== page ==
7. added 2018-03-15
    Intrinsicality and Counterpart Theory.Michael De - 2016 - Synthese 193 (8).
    It is shown that counterpart theory and the duplication account of intrinsicality —two key pieces of the Lewisian package—are incompatible. In particular, the duplication account yields the result that certain intuitively extrinsic modal properties are intrinsic. Along the way I consider a potentially more general worry concerning certain existential closures of internal relations. One conclusion is that, unless the Lewisian provides an adequate alternative to the duplication account, the reductive nature of their total theory is in jeopardy.
  8. added 2018-03-05
    Intrinsic Vs. Extrinsic Properties.Dan Marshall & Brian Weatherson - 2013 - Stanford Encyclopedia of Philosophy.
    We have some of our properties purely in virtue of the way we are. (Our mass is an example.) We have other properties in virtue of the way we interact with the world. (Our weight is an example.) The former are the intrinsic properties, the latter are the extrinsic properties. This seems to be an intuitive enough distinction to grasp, and hence the intuitive distinction has made its way into many discussions in philosophy, including discussions in ethics, philosophy of mind, (...)
  9. added 2018-02-17
    Beyond Intrinsicness and Dazzling Blacks.Erik Myin - 1999 - Behavioral and Brain Sciences 22 (6):964-965.
    Palmer's target article is surely one of the most scientifically detailed and knowledgeable treatments of spectrum inversion ever. Unfortunately, it is built on a very shaky philosophical foundation, the notion of the "intrinsic". In the article's ontology, there are two kinds of properties of mental states, intrinsic properties and relational properties. The whole point of the article is that these aspects of experience are mutually exclusive: the intrinsic is nonrelational and the relational is nonintrinsic.
  10. added 2017-11-27
    A ‘Mere Cambridge’ Test to Demarcate Extrinsic From Intrinsic Properties.Roger Harris - 2018 - Acta Analytica 33 (2):199-225.
    I argue that a ‘mere Cambridge’ test can yield a mutually exclusive, jointly exhaustive, partition of properties between the intrinsic and the extrinsic. Unlike its rivals, this account can be extended to partition 2nd- and higher-order properties of properties. A property F is intrinsic, I claim, iff the same relation of resemblance holds between all and only possible instances of F. By contrast, each possible bearer of an extrinsic property has a determinate relation to some independently contingent concrete object. Such (...)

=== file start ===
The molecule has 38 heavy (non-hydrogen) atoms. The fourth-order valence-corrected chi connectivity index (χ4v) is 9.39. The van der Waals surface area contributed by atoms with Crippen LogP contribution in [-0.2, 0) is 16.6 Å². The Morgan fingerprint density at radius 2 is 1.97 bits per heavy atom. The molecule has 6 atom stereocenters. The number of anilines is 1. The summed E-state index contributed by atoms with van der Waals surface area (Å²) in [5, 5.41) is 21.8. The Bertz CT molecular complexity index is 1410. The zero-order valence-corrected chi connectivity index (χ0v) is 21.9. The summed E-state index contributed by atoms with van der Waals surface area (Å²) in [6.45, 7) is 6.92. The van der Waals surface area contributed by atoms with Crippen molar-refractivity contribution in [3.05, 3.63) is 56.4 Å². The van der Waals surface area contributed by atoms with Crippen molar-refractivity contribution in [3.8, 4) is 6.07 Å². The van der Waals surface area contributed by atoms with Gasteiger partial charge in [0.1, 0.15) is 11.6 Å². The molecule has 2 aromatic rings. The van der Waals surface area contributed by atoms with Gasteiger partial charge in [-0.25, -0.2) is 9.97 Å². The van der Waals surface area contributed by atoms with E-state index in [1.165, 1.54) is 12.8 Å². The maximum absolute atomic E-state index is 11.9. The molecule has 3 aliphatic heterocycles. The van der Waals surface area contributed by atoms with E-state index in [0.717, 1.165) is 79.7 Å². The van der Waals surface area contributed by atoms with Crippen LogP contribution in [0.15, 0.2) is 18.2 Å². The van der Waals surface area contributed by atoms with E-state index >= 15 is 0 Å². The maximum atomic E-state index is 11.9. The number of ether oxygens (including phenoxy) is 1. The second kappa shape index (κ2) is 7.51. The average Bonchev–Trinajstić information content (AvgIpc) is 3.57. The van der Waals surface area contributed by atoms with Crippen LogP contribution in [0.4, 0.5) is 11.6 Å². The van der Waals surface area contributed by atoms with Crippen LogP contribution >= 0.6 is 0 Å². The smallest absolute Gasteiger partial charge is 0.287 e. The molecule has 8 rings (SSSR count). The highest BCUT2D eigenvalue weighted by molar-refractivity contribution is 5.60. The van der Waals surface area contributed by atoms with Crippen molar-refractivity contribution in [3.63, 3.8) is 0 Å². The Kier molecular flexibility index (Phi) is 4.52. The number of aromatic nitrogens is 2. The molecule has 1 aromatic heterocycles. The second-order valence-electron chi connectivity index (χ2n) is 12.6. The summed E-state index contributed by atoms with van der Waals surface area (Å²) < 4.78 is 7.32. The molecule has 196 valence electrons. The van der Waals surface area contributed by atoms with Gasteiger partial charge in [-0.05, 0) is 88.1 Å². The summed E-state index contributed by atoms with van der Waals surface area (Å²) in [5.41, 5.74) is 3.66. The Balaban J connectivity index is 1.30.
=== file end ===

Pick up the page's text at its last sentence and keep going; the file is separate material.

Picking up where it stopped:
11. added 2017-09-15
    Why Intrinsicness Should Be Defined in a Non-Reductive Way.Vera Hoffmann-Kolss - 2018 - Grazer Philosophische Studien 95 (1):1-14.
    Defining the distinction between intrinsic and extrinsic properties has turned out to be one of the most difficult and controversial tasks in contemporary metaphysics. It is generally assumed that a definition of intrinsicness should aim to avoid as many counterexamples as possible and reduce the notion to less controversial philosophical notions. In this paper, the author argues for a new methodological approach to defining intrinsicness. Rather than trying to cover as many intuitive examples as possible, a definition of intrinsicness should (...)
  12. added 2017-05-27
    Against Extrinsic Dispositions.Seungbae Park - 2017 - Review of Contemporary Philosophy 16:92-103.
    McKitrick (2003) proposes that an object has a disposition if and only if there are a manifestation, the circumstances of the manifestation, a counterfactual true of the object, and an overtly dispositional locution referring to the disposition. A disposition is extrinsic if and only if an object has it, but a perfect duplicate of the object might not have it. I present an alternative definition that an object has a disposition if and only if a counterfactual is true of the (...)
  13. added 2017-04-05
    An Insubstantial Externalism.Axel Arturo Barcelo Aspeitia - 2011 - Journal of Philosophy 108 (10):576-582.
    Alvin I. Goldman has argued that since one must count epistemic rules among the factors that help to fix the justificational status of agents (generally called J-factors), not all J-factors are internalist, that is, intrinsic to the agent whose justificational status they help to fix. After all, for an epistemic rule to count as a genuine J-factor, it must be objectively correct and, therefore, “independent of any and all minds.” Consequently, it cannot be intrinsic to any particular epistemic agent. In (...)
  14. added 2017-01-28
    Intrinsic, Hence Real; Extrinsic, Hence Unreal? The Modal and Sortal Properties of Continuants: Intrinzično, Dakle Stvarno; Ekstrinzično, Dakle Nestvarno? Modalna I Sortalna Svojstva Kontinuanata.Márta Ujvári - 2011 - Prolegomena 10 (1):53-66.
    Eliminativist metaphysicians have recently explored various arguments, including those about over-determination, colocation, the problem of the Many and ontological parsimony, for dispensing with kinds and their token continuants. Further, David Lewis’s missing “real temporary intrinsics” has paved the way to treating the sortal and the modal properties yielding the persistence conditions of continuants as unreal because they are extrinsic. In this paper I show, first, that none of the arguments mentioned above are decisive against the disputed entities. Second, I argue (...)